Saturday, February 24, 2018
L.A. Maniac (2011)
Anything distributed by Troma is bound to be a weird experience! Good? Not necessarily, but I try to give everything from this company a fair chance, because I know those behind the scenes of such pictures are usually amateur filmmakers who are just starting out, likewise giving jobs to new actors who might have trouble finding roles at this stage in their career. Sometimes this trust ends up sort-of misplaces when it comes to such dreck as Rock and Roll Space Patrol (despite that film's somewhat brilliant tangent at the end), but I can safely say it hasn't been with today's film...
Kristy is a young woman who's just moved to the promising Los Angeles, staying with her unpredictable relatives, but not all is going how she'd planned, as a menacing killer stalks the streets, and is eyeing her as his latest conquest...
L.A. Maniac is an oftentimes effective little horror film. It's not too long, and succeeds pretty well in what it set out to do, with its portrait of a serial killer's twisted psyche, with little touches of Cinderella, and The Texas Chainsaw Massacre. While the movie's tone is almost surreal at times, the plot is kinda creepy in a very real world way, in that it's showing what could happen if by pure chance you caught the attention the wrong random person. The villain is simultaneously uncomfortable to watch, and borderline hilarious at times, with my favourite moment being when he refers to dolphins as 'water-bound Lassie'.
The plot moves along at an ok pace. It's not really story heavy, mainly just following these characters as stuff happens. Don't take that to mean it's boring though, because it's not, most of the time anyway. I was a bit disappointed in the ending though. It's not necessarily what happens that bugged me, but what didn't happen. There's an important scene that's completely offscreen, and there's not really a proper conclusion. It's partially effective in a TCM kind of way, but it also feels like a bit of a cheat, like you watched the whole movie for nothing.
There's variety in the death scenes, with stranglings, stabbings, beatings, and more. My favourite was the plastic bag kill, which was a great workaround for budget. With the bag over the actresses head, it covers the fact that they're not really stabbing it without the need for a possibly fake effect, and doubles as being a bit creepy in how we're not seeing the character's face as it gets bloodily mutilated. Less is more, sometimes a lot more! Some of the more gruesome special effects looked a bit too over-the-top for me, and sometimes a bit unconvincing, but at least the movie tries to be creative, instead of having every death be the same. And if I have to pick a specific example, L.A Maniac looks better than Friday the 13th Part VIII: Jason Takes Manhattan, for whatever that's worth.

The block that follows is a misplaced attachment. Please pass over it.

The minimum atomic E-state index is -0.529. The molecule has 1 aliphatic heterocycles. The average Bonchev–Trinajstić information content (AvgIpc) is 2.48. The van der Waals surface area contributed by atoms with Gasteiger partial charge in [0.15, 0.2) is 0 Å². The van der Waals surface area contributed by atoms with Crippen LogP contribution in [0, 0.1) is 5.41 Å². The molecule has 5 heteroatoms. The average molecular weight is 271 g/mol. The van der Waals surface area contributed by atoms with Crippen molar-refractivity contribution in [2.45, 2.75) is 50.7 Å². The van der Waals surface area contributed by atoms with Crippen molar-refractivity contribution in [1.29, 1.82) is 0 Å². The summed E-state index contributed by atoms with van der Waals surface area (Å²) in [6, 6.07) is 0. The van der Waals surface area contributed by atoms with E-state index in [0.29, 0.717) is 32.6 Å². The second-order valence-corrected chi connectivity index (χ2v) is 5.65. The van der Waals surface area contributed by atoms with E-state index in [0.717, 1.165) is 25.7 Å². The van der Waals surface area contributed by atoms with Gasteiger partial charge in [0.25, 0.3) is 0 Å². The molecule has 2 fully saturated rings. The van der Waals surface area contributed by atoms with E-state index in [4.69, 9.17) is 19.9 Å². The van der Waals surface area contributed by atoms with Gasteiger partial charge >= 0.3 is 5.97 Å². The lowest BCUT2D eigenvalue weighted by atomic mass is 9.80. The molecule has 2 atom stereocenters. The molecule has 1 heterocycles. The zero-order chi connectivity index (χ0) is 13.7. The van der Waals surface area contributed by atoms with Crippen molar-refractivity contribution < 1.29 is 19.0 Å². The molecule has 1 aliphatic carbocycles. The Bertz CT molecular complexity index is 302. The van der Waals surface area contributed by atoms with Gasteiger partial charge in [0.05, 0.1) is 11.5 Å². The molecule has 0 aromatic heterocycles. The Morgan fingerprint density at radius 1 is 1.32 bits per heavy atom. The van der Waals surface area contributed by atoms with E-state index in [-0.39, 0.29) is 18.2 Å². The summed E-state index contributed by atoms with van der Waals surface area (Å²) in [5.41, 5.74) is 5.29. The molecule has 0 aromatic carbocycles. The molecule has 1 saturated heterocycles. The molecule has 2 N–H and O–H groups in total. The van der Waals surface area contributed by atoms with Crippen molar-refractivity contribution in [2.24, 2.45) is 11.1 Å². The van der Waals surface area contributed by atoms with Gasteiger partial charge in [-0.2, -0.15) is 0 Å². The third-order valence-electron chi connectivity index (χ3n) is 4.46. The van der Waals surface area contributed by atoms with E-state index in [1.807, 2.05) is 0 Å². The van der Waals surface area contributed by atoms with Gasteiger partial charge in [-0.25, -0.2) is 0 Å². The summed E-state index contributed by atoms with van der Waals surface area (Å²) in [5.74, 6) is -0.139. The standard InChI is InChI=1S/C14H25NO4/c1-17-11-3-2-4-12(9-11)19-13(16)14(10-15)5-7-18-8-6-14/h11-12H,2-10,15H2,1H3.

The editing is chaotic in a mostly good way. While at first it seems like just bad editing, I felt it had a deliberately disorienting effect. Not sure if it works all the time, but I appreciate it. There were some moments where it seems like you're left wondering if what we're seeing is actually happening, or all in the killer's head.
The soundtrack is ok. The score is quite good in places, having a sort-of industrial ambient sound, but the licensed songs used are not really my type. Your mileage may vary on that, depending on how much you enjoy death metal.
Paul Tobin is like a demented Michael Gross (read: Michael Gross in half of his non-Family Ties roles) in his turn as the titular serial killer, and he's got a fun and creepy presence, as well as a lot of the funniest lines. While her character doesn't get a whole lot to really do, I liked Celeste Martinez's performance as a sweet reserved country girl who also happens to like partying and heavy metal!
It's always neat seeing Dolores Quintana in anything, and while she doesn't get the chance to take part in the action proper, she does get a chance to show off her singing skills, which is lovely. She's also hilarious in her second scene! A shame she doesn't appear more.
I recommend L.A. Maniac if you're into seedy horror flicks, and if you don't mind super low budget shot-on-video aesthetics. It's not perfect, but definitely worth a shot, as long as it appeals to you...